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This poem is taken from PN Review 236, Volume 43 Number 6, July - August 2017.

Four Poems Thomas McCarthy
Field Hospital, 1917

Love, though I am trying to dump when my bowels won’t move
I’m still proud to have lost a limb for Ireland. It is not too bad

To lose just an arm. There were never any guarantees, as Mr
Redmond said that night in Waterford. No point being sad

When your number’s up. Shrapnel burst low over the fire-bay,
My flesh became clay. I was wearing a woman’s white undergarment

As camouflage in snow. Frost and minenwerfers, the grand scream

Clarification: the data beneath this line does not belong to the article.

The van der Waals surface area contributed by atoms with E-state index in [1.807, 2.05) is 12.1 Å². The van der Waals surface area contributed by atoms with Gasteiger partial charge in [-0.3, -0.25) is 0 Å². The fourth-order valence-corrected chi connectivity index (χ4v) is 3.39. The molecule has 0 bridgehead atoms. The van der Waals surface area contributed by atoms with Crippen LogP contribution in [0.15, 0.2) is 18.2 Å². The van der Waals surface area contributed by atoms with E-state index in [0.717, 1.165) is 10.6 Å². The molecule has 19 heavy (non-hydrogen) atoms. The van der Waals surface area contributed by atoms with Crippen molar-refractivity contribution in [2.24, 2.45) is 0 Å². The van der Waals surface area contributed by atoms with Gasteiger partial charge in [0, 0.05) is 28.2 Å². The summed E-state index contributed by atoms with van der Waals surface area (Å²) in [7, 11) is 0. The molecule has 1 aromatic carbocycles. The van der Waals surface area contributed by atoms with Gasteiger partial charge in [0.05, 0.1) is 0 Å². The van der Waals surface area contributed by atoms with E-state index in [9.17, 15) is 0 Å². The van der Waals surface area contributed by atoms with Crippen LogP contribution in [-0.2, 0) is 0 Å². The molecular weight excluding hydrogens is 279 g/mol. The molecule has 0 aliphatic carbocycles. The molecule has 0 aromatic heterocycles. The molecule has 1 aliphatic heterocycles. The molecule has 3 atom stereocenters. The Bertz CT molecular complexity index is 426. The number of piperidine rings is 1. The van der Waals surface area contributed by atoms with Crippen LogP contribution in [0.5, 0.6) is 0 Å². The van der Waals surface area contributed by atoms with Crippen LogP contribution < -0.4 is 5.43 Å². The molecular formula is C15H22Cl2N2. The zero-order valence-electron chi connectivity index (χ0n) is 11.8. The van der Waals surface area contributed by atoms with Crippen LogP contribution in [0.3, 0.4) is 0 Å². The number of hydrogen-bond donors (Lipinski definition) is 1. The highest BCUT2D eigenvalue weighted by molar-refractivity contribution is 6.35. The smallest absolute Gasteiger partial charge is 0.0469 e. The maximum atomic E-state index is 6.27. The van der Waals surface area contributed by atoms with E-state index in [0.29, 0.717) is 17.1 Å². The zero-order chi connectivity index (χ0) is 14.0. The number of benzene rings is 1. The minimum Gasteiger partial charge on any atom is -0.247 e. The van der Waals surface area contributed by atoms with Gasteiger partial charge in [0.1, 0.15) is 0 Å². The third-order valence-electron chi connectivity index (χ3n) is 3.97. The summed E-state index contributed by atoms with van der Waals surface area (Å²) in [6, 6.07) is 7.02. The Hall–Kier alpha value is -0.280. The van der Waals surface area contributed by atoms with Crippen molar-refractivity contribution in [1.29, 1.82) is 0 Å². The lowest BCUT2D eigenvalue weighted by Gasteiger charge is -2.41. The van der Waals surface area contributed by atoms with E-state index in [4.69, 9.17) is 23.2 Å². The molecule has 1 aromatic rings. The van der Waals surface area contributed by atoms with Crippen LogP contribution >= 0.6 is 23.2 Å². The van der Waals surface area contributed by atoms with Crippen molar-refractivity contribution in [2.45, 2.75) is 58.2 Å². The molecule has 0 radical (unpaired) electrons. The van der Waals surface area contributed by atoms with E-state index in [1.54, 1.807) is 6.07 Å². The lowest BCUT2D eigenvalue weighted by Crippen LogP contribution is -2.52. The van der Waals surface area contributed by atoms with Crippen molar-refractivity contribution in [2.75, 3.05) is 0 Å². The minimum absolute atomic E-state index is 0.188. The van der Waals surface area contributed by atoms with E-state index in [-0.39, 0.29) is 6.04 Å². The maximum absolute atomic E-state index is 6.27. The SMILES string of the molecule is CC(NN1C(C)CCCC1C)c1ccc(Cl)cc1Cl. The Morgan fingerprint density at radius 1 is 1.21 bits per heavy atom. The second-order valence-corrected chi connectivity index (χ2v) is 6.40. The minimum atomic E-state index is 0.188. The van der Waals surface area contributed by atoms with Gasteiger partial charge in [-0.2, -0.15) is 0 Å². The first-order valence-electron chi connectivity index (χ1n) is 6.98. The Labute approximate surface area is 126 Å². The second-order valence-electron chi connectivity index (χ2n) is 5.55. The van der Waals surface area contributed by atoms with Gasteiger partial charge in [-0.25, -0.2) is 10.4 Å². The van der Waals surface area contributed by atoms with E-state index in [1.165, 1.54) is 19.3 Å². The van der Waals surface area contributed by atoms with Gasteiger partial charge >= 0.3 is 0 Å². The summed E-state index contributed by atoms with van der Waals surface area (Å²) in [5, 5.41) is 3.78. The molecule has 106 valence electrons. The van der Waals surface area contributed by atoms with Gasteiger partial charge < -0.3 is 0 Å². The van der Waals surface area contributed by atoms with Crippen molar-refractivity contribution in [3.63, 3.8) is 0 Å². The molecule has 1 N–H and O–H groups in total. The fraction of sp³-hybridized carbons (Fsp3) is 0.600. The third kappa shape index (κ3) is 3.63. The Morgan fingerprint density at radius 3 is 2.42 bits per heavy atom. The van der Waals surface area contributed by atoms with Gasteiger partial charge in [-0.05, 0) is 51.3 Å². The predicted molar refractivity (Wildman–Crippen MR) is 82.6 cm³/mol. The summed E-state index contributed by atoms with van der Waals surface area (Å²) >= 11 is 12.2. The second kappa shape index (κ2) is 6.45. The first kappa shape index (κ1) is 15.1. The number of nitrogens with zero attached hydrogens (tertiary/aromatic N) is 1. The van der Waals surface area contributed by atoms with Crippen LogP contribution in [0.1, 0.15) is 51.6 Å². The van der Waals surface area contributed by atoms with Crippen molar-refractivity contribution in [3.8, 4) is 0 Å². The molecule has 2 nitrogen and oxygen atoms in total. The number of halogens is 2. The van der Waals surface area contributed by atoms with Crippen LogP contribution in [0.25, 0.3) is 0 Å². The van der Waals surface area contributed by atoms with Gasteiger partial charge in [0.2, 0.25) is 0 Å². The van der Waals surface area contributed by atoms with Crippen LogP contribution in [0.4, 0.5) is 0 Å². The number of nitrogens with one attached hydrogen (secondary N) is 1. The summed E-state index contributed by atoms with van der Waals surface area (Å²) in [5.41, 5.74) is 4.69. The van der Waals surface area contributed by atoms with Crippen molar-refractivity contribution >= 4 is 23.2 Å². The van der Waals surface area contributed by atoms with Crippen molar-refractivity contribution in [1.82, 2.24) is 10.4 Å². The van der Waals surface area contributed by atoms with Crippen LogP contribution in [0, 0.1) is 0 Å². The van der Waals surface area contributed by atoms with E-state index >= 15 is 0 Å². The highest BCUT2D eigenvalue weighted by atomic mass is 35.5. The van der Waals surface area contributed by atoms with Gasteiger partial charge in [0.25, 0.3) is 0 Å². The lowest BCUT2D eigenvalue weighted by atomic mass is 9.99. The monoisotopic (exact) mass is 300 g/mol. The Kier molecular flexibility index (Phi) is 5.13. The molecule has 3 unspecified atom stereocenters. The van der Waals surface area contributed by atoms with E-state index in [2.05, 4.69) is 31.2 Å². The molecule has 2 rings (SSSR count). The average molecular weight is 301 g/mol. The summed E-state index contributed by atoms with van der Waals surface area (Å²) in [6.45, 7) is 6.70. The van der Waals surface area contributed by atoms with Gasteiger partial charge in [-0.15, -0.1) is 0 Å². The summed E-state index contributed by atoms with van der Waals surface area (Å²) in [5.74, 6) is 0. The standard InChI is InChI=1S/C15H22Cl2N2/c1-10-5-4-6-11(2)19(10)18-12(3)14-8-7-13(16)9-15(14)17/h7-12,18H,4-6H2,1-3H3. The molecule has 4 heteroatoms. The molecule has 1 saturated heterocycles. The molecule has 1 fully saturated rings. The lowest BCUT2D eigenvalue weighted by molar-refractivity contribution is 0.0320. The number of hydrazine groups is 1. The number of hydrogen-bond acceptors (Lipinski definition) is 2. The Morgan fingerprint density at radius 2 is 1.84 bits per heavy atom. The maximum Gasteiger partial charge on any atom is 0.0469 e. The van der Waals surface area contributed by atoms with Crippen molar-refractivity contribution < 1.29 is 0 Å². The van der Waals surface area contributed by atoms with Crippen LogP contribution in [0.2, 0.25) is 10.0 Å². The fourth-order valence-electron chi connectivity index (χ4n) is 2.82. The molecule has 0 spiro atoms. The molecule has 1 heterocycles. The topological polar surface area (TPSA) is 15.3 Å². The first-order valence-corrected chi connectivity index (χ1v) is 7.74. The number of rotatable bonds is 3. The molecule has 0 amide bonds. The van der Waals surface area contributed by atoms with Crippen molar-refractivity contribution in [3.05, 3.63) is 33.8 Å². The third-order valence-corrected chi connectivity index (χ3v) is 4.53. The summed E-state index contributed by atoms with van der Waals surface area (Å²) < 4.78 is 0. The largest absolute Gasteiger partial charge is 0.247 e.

Of shells in a blizzard: Tommy Mason, Walter Barron, Cappoquin men

All gone down. Are we paying too high a price for this parliament
Of our own? Home is so personal when you’re in pain,

It seems ghoulish to want a nation. I moan and think how you
Looked in your Jubilee Nurse uniform. I may have lost an arm,

Waterford woman, but I still want an armful of you. Now this
Auxiliary nurse from Carlyle checks my pulse and says ‘Well

Done, well done.’ With chloroform I can’t do a thing. I can only
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